Meanwhile the gas lamp revolutionizes the length of the working day, Alessandro Volta invents his battery, income tax is introduced in Britain, and the Rosetta Stone is discovered in Egypt, inscribed with information - on how to pay your taxes!

20060121

Adam Hart-Davis explores spectacular years in the long history of science, when brilliant ideas emerged from the maelstrom of mad, bad and dangerous thinking.

2/3. 1901

Tarmac, the electrocardiogram, and the Texas oil industry all made a splash in 1901, as did the first Royal Navy submarine, built with every secrecy at Barrow and launched 'as an experiment' without ceremony on October 2.

But why did the navy consider the submarine an un-British way to wage war, and how did the sanitary arrangements threaten to undermine the superiority of the officer class?

20060128

Adam Hart-Davis explores spectacular years in the long history of science, when brilliant ideas emerged from the maelstrom of mad, bad and dangerous thinking.

3/3. 550 BC

Did Pythagoras really come up with the mathematical theorem that carries his name? How did Thales, the first of the philosophers, demonstrate the worth of science and learning with a little help from some olives? And how do you prove that air isn't nothing?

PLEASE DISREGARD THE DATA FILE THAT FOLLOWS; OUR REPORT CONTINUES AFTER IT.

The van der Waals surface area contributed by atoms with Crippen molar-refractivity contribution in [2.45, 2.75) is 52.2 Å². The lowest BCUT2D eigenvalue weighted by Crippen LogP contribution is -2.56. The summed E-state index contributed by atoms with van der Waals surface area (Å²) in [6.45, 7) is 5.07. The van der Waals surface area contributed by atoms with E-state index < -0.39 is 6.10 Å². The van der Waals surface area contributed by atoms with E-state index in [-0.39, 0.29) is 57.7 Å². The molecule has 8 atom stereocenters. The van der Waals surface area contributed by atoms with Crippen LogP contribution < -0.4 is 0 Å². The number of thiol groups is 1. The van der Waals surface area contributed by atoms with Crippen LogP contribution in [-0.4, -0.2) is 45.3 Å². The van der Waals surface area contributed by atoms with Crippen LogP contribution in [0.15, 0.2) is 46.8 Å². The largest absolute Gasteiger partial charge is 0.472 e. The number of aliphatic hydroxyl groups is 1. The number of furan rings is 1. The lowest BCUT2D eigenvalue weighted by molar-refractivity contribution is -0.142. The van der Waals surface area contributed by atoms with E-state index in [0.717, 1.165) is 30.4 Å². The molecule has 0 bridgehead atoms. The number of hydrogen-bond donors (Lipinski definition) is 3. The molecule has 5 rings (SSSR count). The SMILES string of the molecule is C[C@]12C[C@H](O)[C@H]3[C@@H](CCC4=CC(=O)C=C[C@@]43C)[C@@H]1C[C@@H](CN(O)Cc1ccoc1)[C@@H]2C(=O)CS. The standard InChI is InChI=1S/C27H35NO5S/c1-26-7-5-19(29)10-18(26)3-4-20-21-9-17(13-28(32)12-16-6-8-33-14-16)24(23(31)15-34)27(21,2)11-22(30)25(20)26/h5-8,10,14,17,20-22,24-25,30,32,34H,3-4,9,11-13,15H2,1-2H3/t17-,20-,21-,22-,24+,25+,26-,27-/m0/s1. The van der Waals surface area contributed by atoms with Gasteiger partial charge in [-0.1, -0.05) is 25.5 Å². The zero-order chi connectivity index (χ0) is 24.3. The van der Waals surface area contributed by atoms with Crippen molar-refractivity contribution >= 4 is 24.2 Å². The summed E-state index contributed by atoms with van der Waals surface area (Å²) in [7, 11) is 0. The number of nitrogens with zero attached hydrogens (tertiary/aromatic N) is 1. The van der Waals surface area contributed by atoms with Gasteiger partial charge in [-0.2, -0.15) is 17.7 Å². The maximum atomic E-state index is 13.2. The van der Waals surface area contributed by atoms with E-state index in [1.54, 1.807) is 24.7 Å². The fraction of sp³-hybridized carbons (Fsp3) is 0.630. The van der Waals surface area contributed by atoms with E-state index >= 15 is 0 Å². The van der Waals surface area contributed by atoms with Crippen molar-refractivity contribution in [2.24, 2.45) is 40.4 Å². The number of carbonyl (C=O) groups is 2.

20060822

Adam Hart-Davis explores spectacular years in the long history of science.

1/3. 1799

A young Humphrey Davy wanders the streets of Bristol breathing 'laughing gas'. Meanwhile the gas lamp revolutionises the length of the working day, Alessandro Volta invents his battery, and income tax is introduced in Britain.

20060823

Adam Hart-Davis explores spectacular years in the long history of science.

2/3. 1901

Tarmac, the electrocardiogram and the Texas oil industry all made a splash in 1901 - as did the first Royal Navy submarine, built with every secrecy at Barrow and launched 'as an experiment' without ceremony on October 2.

20060824

Adam Hart-Davis explores spectacular years in the long history of science.

3/3. 550 BC

Did Pythagoras really come up with the mathematical theorem that carries his name? How did Thales, the first of the philosophers, demonstrate the worth of science and learning with a little help from some olives? And how do you prove that air isn't nothing? Adam investigates.